One of my favorite movies of all time is Forgetting Sarah Marshall, for a number of reasons—it’s filmed on the north shore of Hawaii, my happy place, and it has Bill Hader, my longtime celebrity crush. There’s a scene in the film where Jason Segel’s character video chats with Bill Hader’s, and the latter keeps changing the background on his screen. “Hey, I’m in Hawaii too!” Hader’s character says, as an island scene envelops the screen. I’ve always wanted to mess around with something like that on a video call and have long wondered why FaceTime doesn’t offer that option (it doesn’t, right?).
I’m sure the option to do so has been around for quite some time. But now, with apps such as Zoom being used so prevalently, I know I can.
I don’t know how long we’ll be working from home, but I do have a feeling the effects of this quarantine era will be felt for a long time, and many teleworking situations may prove beneficial (or at least, more flexible for some companies). And over time, we’ll see more social and technological trends that exemplify this new normal. Zoom is evidence of that—albeit, controversial—and it won’t be the only source.
The conferencing app has proven incredibly useful for not just business use but personal use too. It’s been experiencing some bad press due to its lack of transparency over privacy concerns, so we’ll see where that goes. But for now, one of its pluses is its ability for users to change their background scenes during calls.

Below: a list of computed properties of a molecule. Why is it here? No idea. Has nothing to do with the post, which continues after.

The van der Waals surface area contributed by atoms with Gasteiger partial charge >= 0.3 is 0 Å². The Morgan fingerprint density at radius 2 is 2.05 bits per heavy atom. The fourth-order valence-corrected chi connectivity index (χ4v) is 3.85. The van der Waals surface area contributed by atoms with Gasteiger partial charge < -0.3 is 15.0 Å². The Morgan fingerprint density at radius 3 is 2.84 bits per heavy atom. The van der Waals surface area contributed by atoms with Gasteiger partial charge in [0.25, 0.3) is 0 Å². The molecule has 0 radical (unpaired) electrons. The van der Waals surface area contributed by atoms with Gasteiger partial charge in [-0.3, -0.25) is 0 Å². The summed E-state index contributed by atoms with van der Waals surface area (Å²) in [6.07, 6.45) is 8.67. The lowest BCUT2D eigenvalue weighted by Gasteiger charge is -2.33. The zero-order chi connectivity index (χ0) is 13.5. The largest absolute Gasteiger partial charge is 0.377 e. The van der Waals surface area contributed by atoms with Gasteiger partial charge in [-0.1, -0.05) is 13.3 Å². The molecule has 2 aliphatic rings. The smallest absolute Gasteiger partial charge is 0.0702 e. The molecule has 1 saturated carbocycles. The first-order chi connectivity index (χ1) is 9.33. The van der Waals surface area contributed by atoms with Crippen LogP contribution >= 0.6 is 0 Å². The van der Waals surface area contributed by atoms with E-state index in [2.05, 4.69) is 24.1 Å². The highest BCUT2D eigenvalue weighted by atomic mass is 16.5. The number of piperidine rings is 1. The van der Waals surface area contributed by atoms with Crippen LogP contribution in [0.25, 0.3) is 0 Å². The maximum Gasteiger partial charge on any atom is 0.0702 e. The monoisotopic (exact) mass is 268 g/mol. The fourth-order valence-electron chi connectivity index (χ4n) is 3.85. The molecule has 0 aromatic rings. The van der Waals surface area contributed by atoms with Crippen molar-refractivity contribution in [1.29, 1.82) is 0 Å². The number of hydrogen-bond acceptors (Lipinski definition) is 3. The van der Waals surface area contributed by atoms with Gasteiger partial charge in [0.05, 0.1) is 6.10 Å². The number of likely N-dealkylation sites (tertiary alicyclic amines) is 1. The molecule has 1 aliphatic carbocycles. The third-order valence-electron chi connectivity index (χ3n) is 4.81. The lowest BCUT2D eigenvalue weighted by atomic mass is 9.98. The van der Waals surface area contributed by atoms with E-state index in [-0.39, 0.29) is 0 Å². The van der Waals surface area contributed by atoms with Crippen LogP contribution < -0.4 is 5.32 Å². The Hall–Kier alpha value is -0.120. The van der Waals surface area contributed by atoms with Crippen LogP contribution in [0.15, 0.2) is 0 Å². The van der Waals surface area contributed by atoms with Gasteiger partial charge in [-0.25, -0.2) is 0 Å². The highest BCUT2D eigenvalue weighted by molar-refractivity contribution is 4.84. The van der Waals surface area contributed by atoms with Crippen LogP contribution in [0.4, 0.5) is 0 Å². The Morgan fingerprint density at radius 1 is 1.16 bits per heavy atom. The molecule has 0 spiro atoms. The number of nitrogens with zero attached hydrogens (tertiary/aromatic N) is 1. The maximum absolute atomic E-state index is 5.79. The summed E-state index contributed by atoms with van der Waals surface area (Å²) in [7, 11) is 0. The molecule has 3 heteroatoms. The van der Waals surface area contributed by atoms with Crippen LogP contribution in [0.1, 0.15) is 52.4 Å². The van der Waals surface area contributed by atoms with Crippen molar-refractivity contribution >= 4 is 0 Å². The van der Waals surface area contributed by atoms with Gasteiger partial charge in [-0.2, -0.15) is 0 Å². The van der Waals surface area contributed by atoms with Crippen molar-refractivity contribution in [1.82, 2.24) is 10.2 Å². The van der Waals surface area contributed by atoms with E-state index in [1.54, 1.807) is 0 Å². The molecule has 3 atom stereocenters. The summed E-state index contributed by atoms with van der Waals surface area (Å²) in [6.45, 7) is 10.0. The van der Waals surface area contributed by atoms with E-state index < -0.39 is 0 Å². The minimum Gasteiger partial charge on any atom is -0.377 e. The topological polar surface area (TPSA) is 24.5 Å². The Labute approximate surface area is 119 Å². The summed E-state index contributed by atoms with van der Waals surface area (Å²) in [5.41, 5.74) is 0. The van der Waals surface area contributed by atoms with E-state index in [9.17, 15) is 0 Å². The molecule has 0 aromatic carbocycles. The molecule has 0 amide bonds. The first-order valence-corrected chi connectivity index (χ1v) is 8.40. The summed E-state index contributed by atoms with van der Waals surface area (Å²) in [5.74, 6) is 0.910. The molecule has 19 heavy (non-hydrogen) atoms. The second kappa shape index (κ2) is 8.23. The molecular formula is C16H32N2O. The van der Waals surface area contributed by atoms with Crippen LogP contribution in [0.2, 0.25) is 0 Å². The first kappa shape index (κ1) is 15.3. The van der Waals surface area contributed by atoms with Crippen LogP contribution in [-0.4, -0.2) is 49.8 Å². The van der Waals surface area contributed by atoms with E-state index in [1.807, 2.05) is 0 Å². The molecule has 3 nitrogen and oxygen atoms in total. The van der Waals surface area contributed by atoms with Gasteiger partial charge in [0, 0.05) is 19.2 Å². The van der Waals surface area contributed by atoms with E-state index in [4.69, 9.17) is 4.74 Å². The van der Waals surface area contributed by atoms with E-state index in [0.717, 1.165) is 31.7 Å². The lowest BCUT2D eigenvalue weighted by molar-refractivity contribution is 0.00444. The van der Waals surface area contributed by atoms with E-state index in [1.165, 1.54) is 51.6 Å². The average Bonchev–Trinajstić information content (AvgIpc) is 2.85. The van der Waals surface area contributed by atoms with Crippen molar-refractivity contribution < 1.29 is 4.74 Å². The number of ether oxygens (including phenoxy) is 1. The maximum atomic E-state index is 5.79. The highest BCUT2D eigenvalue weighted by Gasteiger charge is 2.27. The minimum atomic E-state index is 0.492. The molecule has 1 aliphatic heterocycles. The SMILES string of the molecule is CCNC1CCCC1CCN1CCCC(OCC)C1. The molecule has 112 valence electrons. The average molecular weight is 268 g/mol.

The app itself offers a number of backgrounds, but you can also create your own. I would have never expected the next viral thing on the internet to revolve around themes people create for a conference app, but such are the times in which we live.
So why not get in on the fun and take a few little journeys of your own? It’s easy to create a conference call (and free!) and offers a good opportunity to connect with customers and friends while staying in.
Let’s set a theme for tropical vacation, shall we? Ask your invitees to don their best vacation clothes—don’t skimp on the jewelry—and send out a special cocktail recipe in advance. Or, create the image of stepping into your retail store, and share some of your latest arrivals with the customers missing their in-store visits, complete with wine and nibbles. No, it won’t be the same, but is technology getting us ever closer or what?
Zoom suggests that images work best with a green screen in the background, but it will still work without one. If you’re using the app on your phone, tablet, or laptop, park yourself in front of a solid color wall or drape a sheet behind you for the best effect. If you’ve created a special background for your entire group, you can enable it so that it shows up on all participants’ screens. For all of the how-to’s, visit Zoom’s website.
And for inspiration on making your own—and some of the best to date—check out this article, where you can also download the backgrounds to use for yourself (my favorite is the Bob’s Burgers one).
Happy Zooming, everyone.
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